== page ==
Genetically modified (GM) foods hold enormous economic, social, and nutritional potential but have also ignited strong opposition. Whether the promise of these agricultural innovations will ultimately be realized or derailed depends on the policies adopted by governments and firms in the future. This study outlines a long-term strategy for crop engineering and its implications for US policy. It implores the US and European governments not to lock horns in a formal trade dispute through the World Trade Organization over access to European markets for US-grown and manufactured GM foods. Instead, the authors argue, the United States should support China and other countries that are more likely to advance the development of modified foods. The United States should also reinvigorate its investment in public agricultural research targeted to help the poorest farmers and consumers and should lead efforts to create new mechanisms for sharing the intellectual property rights essential to realizing this new technology's full potential.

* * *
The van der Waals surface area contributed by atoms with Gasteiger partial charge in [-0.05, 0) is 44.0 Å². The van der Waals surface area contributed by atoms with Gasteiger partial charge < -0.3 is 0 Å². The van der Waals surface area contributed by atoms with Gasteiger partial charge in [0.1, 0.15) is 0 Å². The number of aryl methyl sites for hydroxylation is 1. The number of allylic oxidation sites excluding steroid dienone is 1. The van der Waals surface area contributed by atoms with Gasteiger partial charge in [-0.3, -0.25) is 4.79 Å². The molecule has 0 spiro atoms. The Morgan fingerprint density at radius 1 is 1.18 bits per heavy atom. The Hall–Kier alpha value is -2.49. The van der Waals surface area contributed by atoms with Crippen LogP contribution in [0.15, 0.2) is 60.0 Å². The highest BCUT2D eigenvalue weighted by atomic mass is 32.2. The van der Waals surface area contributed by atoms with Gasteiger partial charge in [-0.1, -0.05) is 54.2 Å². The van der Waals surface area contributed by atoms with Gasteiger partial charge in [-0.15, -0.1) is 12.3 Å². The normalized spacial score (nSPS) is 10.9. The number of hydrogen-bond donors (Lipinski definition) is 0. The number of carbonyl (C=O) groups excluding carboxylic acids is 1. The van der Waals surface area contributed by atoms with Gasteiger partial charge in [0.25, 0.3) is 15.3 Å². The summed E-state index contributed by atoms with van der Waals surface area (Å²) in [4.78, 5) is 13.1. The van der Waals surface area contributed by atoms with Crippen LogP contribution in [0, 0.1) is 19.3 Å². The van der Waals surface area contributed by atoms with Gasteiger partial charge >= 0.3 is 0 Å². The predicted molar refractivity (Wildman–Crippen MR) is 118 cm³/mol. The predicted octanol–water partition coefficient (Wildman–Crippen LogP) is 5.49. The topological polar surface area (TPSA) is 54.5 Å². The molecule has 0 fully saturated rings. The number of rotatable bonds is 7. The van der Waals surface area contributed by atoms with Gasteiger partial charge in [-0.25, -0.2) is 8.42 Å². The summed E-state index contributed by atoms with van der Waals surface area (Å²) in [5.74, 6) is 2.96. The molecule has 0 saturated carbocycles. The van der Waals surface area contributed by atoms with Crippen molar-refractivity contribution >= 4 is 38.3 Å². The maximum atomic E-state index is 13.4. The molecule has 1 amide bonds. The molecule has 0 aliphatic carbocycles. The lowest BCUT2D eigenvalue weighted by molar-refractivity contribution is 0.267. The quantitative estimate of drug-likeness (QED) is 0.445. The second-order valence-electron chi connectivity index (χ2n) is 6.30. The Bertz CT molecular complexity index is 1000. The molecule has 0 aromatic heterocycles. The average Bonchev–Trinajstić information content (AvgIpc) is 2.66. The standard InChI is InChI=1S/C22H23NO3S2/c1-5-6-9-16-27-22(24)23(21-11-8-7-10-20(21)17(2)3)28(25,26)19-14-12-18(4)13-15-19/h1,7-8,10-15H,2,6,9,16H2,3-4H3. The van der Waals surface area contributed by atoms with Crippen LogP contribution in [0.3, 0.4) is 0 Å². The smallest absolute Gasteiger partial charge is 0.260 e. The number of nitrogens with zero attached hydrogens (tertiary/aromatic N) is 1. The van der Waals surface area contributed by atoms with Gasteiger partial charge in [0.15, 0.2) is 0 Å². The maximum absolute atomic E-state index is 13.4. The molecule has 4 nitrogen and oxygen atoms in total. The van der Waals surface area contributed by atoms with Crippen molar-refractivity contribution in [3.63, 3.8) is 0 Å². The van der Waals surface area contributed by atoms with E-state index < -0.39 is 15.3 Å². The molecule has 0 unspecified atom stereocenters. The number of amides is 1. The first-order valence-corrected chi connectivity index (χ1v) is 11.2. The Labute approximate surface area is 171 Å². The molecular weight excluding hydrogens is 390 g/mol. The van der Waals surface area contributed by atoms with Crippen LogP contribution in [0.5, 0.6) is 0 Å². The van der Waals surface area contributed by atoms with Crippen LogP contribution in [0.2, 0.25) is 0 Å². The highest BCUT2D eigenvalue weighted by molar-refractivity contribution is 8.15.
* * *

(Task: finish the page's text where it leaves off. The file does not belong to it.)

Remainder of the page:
Publisher: Brookings Institution
Number of pages: 60
Weight: 100 g
Dimensions: 216 x 139 x 6 mm
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